JavaScript Frameworks Comparison Primer: Ember, Angular and React

JavaScript Frameworks Comparison Primer: Ember, Angular and React

If you use the web, you’ve come across JavaScript. The coding language is present in just about every website and mobile application out there, handling functions such as animation and asynchronous requests.

JavaScript Framework Comparison: Ember Angular React

JavaScript Frameworks such as Ember, AngularJS and React are being used to put the frontend code puzzle together better and faster than ever.

As a developer, writing front end code includes tools such as HTML, CSS and JavaScript. In my previous post, I outlined these various front end developments tools and advances underway.  For JavaScript, you’ll likely use one of many available open-source frameworks that provide the structure for building applications. Frameworks contain templates and constructors with predefined functionality to help organize fields and build the layers of an application.

When it comes to selecting a framework, developers have their preferences. And they tend to get pretty religious about their choices. Without starting a holy war, let’s take a look at three of the most popular frameworks – Ember.js, AngularJS and React.

Ember, currently in release 2.3.0, is often used in large, ambitious web applications. Ember promotes ES205 syntax and relies on a straightforward API, but you must follow the framework’s strict coding rules, such as how to name files, or you’re bound to get into trouble. If you adhere to the rules, everything should work nicely right out of the box.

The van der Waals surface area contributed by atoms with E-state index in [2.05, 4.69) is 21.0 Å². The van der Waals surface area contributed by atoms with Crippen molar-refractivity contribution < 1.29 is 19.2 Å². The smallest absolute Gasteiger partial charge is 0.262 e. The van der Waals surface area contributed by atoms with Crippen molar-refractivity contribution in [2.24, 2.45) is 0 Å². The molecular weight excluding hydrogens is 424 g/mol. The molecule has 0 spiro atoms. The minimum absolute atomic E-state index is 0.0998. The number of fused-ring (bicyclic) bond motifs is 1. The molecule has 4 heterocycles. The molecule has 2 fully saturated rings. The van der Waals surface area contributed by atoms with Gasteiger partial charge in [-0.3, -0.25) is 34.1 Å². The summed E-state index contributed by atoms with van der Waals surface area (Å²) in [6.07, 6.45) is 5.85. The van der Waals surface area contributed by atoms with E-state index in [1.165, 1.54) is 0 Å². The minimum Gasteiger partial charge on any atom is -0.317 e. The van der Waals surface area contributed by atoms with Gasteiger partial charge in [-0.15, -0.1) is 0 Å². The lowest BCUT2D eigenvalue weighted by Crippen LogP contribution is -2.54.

One of the coolest aspects of working with Ember is its release cycle. You get new versions every six weeks, which means bugs are fixed quickly and you needn’t wait forever for new features. If you discover a bug in the framework, you can share it on the GitHub open-source developer community, and chances are it will be fixed in the next release or two.

Ember does have a couple of downsides: It requires a steep learning curve, and because of its rigid coding structure, it’s hard to break out of the mold and do something different.

Created by Google, Angular has considerable financial power behind it, with many developers to support it. Angular was all the rage a couple of years ago and is now in release 1.5. Version 2.0 is currently in beta, which means it’s not quite ready for production, so use it at your own risk. Stick with 1.5 for business-critical projects.

Angular is more flexible and easier to learn than Ember, but it has some design and performance issues that release 2.0 addresses. Angular is also pushing developers to use TypeScript, which you can think of as JavaScript on steroids. TypeScript is a superset of JavaScript created by Microsoft, and is increasingly popular for coding large applications.

If you plan to work with Angular 2.0, you must learn Typescript. But once you do, you’ll be able to easily switch an application developed in 1.5 to the new release because Angular 2.0 comes with an easy-to-follow migration guide.

React is the cool new kid on the block. Created by Facebook to develop application interfaces, it has generated a lot of hype over the past year. Because it handles only interfaces, it’s not really a complete framework. But you can combine it with projects built on Angular, Ember and – theoretically – any other framework.

Because of all the hype, it has an active community. Everybody wants to work with React, and that’s a good thing because the community has built numerous plug-and-play components that are easy to integrate. Say you need a video player, you can build and integrate it with other systems.

The focus on interfaces makes React easier for beginners. If you know JavaScript, you should be able to work with it – and you don’t need to adhere to a set API, as with Angular and Ember.

In future blogs, will delve deeper into each platform.